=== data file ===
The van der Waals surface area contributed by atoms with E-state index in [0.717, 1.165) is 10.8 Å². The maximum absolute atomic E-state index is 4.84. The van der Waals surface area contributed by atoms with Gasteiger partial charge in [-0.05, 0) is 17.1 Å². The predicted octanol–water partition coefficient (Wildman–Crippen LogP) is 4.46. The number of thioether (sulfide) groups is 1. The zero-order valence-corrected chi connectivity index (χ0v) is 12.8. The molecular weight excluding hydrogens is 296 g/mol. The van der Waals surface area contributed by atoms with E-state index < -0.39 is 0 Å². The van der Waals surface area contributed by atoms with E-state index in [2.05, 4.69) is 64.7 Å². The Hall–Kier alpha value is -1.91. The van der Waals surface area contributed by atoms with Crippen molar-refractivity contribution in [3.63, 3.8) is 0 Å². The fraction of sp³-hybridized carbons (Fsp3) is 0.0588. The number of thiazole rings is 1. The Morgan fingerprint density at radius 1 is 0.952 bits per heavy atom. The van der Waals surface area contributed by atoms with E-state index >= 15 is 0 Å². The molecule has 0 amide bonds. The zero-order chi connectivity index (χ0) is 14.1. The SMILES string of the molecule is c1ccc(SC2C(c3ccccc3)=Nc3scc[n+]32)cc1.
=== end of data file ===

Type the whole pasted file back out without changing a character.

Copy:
The van der Waals surface area contributed by atoms with E-state index in [0.717, 1.165) is 10.8 Å². The maximum absolute atomic E-state index is 4.84. The van der Waals surface area contributed by atoms with Gasteiger partial charge in [-0.05, 0) is 17.1 Å². The predicted octanol–water partition coefficient (Wildman–Crippen LogP) is 4.46. The number of thioether (sulfide) groups is 1. The zero-order valence-corrected chi connectivity index (χ0v) is 12.8. The molecular weight excluding hydrogens is 296 g/mol. The van der Waals surface area contributed by atoms with E-state index < -0.39 is 0 Å². The van der Waals surface area contributed by atoms with E-state index in [2.05, 4.69) is 64.7 Å². The Hall–Kier alpha value is -1.91. The van der Waals surface area contributed by atoms with Crippen molar-refractivity contribution in [3.63, 3.8) is 0 Å². The fraction of sp³-hybridized carbons (Fsp3) is 0.0588. The number of thiazole rings is 1. The Morgan fingerprint density at radius 1 is 0.952 bits per heavy atom. The van der Waals surface area contributed by atoms with E-state index >= 15 is 0 Å². The molecule has 0 amide bonds. The zero-order chi connectivity index (χ0) is 14.1. The SMILES string of the molecule is c1ccc(SC2C(c3ccccc3)=Nc3scc[n+]32)cc1.